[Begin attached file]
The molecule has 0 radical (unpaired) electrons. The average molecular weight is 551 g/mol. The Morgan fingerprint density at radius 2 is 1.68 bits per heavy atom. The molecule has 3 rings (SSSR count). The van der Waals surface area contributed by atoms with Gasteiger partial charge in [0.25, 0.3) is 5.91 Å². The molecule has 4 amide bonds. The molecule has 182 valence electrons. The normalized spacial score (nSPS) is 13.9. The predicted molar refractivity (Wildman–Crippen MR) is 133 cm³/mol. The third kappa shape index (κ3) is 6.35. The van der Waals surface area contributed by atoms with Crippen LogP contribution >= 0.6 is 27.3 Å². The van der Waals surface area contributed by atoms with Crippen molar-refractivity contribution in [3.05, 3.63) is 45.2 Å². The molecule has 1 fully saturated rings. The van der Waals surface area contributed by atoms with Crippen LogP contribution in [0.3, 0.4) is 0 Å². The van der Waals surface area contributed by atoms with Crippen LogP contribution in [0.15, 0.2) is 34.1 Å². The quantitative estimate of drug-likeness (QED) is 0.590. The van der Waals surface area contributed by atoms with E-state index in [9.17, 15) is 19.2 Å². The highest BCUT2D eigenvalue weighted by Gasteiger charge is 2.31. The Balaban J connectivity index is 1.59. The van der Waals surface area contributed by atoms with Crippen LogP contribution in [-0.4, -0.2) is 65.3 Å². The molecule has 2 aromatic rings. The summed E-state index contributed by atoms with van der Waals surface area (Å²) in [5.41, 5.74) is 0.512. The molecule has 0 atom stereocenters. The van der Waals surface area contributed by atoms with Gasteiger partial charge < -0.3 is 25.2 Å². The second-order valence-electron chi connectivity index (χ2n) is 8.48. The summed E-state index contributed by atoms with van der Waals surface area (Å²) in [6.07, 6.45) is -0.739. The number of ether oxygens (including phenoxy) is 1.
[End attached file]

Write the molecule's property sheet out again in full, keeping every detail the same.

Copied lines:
The molecule has 0 radical (unpaired) electrons. The average molecular weight is 551 g/mol. The Morgan fingerprint density at radius 2 is 1.68 bits per heavy atom. The molecule has 3 rings (SSSR count). The van der Waals surface area contributed by atoms with Gasteiger partial charge in [0.25, 0.3) is 5.91 Å². The molecule has 4 amide bonds. The molecule has 182 valence electrons. The normalized spacial score (nSPS) is 13.9. The predicted molar refractivity (Wildman–Crippen MR) is 133 cm³/mol. The third kappa shape index (κ3) is 6.35. The van der Waals surface area contributed by atoms with Crippen LogP contribution >= 0.6 is 27.3 Å². The van der Waals surface area contributed by atoms with Crippen molar-refractivity contribution in [3.05, 3.63) is 45.2 Å². The molecule has 1 fully saturated rings. The van der Waals surface area contributed by atoms with Crippen LogP contribution in [0.3, 0.4) is 0 Å². The van der Waals surface area contributed by atoms with Crippen LogP contribution in [0.15, 0.2) is 34.1 Å². The quantitative estimate of drug-likeness (QED) is 0.590. The van der Waals surface area contributed by atoms with E-state index in [9.17, 15) is 19.2 Å². The highest BCUT2D eigenvalue weighted by Gasteiger charge is 2.31. The Balaban J connectivity index is 1.59. The van der Waals surface area contributed by atoms with Crippen LogP contribution in [-0.4, -0.2) is 65.3 Å². The molecule has 2 aromatic rings. The summed E-state index contributed by atoms with van der Waals surface area (Å²) in [5.41, 5.74) is 0.512. The molecule has 0 atom stereocenters. The van der Waals surface area contributed by atoms with Gasteiger partial charge < -0.3 is 25.2 Å². The second-order valence-electron chi connectivity index (χ2n) is 8.48. The summed E-state index contributed by atoms with van der Waals surface area (Å²) in [6.07, 6.45) is -0.739. The number of ether oxygens (including phenoxy) is 1.